Bob Olsen’s experience in music spans decades.
Trained by his father, Walter, who taught instrumental music in the Fremont Public School system, Bob Olsen was in sixth grade when he played his first professional job.
While in high school, he played with bands that performed in Nebraska, Colorado and Iowa.
He also performed with the KORN Kings during a half-hour show that started at noon on radio station KORN.
Olsen was the youngest of the seven-member band.
“I’d play the show and hustle back to school,” he said.
Olsen graduated from Fremont High School in 1947 and the then Midland College in 1951.
During that time, he played with various groups including the Jan Garber Orchestra, Wayne King Band and Dick Wickman Band. With the Wickman band, he traveled to New York City and Chicago with live shows on WLS and WGN radio.
His television career included weekly performances on KOLN-TV in Lincoln for eight years.
He later earned a master’s degree from UNL. He played with the Eddie Garner, Johnny Cox and George King bands.
Olsen taught a year at Utica and then eight year, part time in Fremont and part time in North Bend.
His father retired from teaching at FHS in 1961. That year, Olsen began teaching instrumental music for FPS, something he would do for the next 35 years.
He later retired from Dietz Music in Omaha, where he’d been a salesperson and adviser.
Olsen has been involved in various community projects, including performances during the John C. Fremont Days festival.
He enjoys working with students at the Eastern Star Masonic Home for Children in Fremont, something he’s done for about four years.
Using donated musical instruments, Olsen works to help students in grades 5-12 learn skills and gain an appreciation for music. The band makes public appearances.
“Bob is a musical genius,” said Ron Giesselmann, Masonic Home executive director. “Most of the kids he works with at the children’s home have never played an instrument. Within a month, they know enough to play with the rest of the band, because he’s a good teacher.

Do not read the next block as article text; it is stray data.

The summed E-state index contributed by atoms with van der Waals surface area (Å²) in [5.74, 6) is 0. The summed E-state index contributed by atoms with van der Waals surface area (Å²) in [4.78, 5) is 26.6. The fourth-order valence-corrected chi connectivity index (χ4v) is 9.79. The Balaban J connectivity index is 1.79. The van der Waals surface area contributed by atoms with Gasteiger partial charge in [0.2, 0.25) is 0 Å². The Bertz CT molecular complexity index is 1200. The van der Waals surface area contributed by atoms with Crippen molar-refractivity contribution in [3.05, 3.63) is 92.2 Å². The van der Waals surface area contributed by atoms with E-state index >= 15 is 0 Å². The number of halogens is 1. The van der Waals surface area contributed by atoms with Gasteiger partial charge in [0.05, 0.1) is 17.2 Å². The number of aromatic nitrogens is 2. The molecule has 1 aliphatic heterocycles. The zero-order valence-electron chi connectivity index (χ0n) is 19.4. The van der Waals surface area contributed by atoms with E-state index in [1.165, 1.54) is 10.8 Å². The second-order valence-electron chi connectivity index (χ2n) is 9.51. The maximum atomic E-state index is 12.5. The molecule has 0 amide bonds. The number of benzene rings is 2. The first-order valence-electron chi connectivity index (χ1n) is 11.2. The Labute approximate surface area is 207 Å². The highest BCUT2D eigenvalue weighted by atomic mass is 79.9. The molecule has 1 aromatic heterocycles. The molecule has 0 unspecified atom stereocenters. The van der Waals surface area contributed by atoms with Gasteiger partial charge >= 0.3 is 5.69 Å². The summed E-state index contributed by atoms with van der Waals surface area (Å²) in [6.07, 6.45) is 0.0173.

“And he rewrites music they are able to play so they can be a part of the 30-person band.”
Olsen first worked with Masonic Home students in the 1950s when he was just out of college.
In a 2018 Tribune article, Olsen remembered two brothers, Jim and Ed. Jim later died in an out-of-state car accident, but his brother Ed won a scholarship to a conservatory in Chicago and became a band director in Kansas.
Decades later, Olsen would ask Giesselmann about volunteering as a band director and teacher at the Masonic Home.
The idea struck a chord with Giesselmann, who’d been one of Olsen’s students at Fremont Junior High School.
In the fall of 2015, Olsen started working with the students.
“We sat down as a group and decided who would like to play the various donated instruments and we took off from there,” he said.
Olsen continued to teach the students.
“I teach the techniques of the various instruments to the students,” Olsen said in 2018. “We have all different levels. Some are quite proficient and could play in any high school band and some are very beginning students.
“All students have the opportunity to learn to play a musical instrument regardless of their abilities.”
Looking back on his career, Olsen notes that many of the musician friends he played with are gone now, but he plans to stay healthy, keep active with the students and enjoy his family.
“They keep me young and I like their effort,” he said of the students. “Most of them give me 100 percent.”